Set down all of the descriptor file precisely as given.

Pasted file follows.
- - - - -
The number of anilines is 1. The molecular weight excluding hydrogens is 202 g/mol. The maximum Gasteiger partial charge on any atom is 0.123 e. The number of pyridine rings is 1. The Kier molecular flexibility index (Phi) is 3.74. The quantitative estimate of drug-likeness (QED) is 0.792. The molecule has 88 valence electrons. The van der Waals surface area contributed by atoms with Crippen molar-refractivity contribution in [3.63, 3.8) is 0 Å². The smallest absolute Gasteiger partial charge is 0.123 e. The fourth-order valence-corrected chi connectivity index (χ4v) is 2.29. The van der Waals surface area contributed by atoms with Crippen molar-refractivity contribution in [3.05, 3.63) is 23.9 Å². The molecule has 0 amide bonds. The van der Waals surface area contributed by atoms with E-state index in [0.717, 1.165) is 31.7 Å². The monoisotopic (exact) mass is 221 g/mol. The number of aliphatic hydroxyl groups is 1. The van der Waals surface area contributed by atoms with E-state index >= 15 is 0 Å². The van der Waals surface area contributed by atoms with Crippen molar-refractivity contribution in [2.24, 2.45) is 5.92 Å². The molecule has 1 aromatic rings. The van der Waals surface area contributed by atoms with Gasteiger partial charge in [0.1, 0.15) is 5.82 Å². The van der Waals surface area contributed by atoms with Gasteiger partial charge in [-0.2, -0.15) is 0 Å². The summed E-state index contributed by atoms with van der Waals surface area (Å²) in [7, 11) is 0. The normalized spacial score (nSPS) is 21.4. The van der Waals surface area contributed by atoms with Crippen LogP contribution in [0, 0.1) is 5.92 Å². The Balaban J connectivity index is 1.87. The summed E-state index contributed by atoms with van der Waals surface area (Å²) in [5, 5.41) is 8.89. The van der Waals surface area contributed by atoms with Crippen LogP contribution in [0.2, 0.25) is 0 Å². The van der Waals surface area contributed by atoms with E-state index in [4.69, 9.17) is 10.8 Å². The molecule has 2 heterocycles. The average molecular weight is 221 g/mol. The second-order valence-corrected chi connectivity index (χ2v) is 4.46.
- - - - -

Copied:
The number of anilines is 1. The molecular weight excluding hydrogens is 202 g/mol. The maximum Gasteiger partial charge on any atom is 0.123 e. The number of pyridine rings is 1. The Kier molecular flexibility index (Phi) is 3.74. The quantitative estimate of drug-likeness (QED) is 0.792. The molecule has 88 valence electrons. The van der Waals surface area contributed by atoms with Crippen molar-refractivity contribution in [3.63, 3.8) is 0 Å². The smallest absolute Gasteiger partial charge is 0.123 e. The fourth-order valence-corrected chi connectivity index (χ4v) is 2.29. The van der Waals surface area contributed by atoms with Crippen molar-refractivity contribution in [3.05, 3.63) is 23.9 Å². The molecule has 0 amide bonds. The van der Waals surface area contributed by atoms with E-state index in [0.717, 1.165) is 31.7 Å². The monoisotopic (exact) mass is 221 g/mol. The number of aliphatic hydroxyl groups is 1. The van der Waals surface area contributed by atoms with E-state index >= 15 is 0 Å². The van der Waals surface area contributed by atoms with Crippen molar-refractivity contribution in [2.24, 2.45) is 5.92 Å². The molecule has 1 aromatic rings. The van der Waals surface area contributed by atoms with Gasteiger partial charge in [0.1, 0.15) is 5.82 Å². The van der Waals surface area contributed by atoms with Gasteiger partial charge in [-0.2, -0.15) is 0 Å². The summed E-state index contributed by atoms with van der Waals surface area (Å²) in [7, 11) is 0. The normalized spacial score (nSPS) is 21.4. The van der Waals surface area contributed by atoms with Crippen LogP contribution in [0, 0.1) is 5.92 Å². The Balaban J connectivity index is 1.87. The summed E-state index contributed by atoms with van der Waals surface area (Å²) in [5, 5.41) is 8.89. The van der Waals surface area contributed by atoms with Crippen LogP contribution in [0.2, 0.25) is 0 Å². The van der Waals surface area contributed by atoms with E-state index in [4.69, 9.17) is 10.8 Å². The molecule has 2 heterocycles. The average molecular weight is 221 g/mol. The second-order valence-corrected chi connectivity index (χ2v) is 4.46.